‘Losing Battle’ for Emerging Market Central Banks

Row of beach houses
Erik Von Weber | Stone | Getty Images
Row of beach houses

Emerging market central banks keep trying to keep their currencies down, but it's a fight they can't win.

Ho hum. Another week, another market intervention announcement by an emerging market central bank, this time Brazil. And guess what? The Brazilian real strengthened.

Emerging market central banks keep trying to keep their currencies from rising too far, but traders are determined to keep buying the real, the South Korean won, the Philippine peso - and more. With risk appetite returning, the high yield these currencies offer relative to the staid old yen and dollar is just too tempting.

"The lines in the sand have moved," Win Thin, global head of emerging market strategy at Brown Brothers Harriman, told me. "They can't reverse it, and I think they know that, but they're trying to slow the move."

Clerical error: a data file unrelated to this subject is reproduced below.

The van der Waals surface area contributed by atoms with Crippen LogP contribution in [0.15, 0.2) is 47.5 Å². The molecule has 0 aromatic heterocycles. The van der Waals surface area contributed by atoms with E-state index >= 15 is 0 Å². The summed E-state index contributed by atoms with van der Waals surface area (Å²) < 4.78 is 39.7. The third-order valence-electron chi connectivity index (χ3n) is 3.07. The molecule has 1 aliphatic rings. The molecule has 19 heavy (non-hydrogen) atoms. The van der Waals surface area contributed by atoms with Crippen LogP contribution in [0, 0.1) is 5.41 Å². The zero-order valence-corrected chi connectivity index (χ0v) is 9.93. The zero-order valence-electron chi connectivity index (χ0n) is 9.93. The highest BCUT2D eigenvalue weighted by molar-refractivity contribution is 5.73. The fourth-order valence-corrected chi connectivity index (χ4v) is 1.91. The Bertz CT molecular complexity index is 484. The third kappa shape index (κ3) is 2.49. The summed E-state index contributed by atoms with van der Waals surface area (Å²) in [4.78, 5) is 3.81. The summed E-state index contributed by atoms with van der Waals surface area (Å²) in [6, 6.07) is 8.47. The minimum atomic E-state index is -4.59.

Thin believes many emerging market central banks should quit trying to stall their currencies, and instead raise interest rates to avoid runaway inflation. "Inflation pressures are definitely there, and they are back to full employment. They are worried about exports and growth, but I think that's misplaced," he said, noting that some of these markets grew in the 6% range last year and are on track for 4% to 5% growth in 2011.

How should you trade on this tug of war? Join the party, apparently. "Flows will still move into emerging markets," Thin said. He expects "slower and steadier" appreciation this year after last year's big increases, but he does anticipate emerging market currencies continuing to rise.


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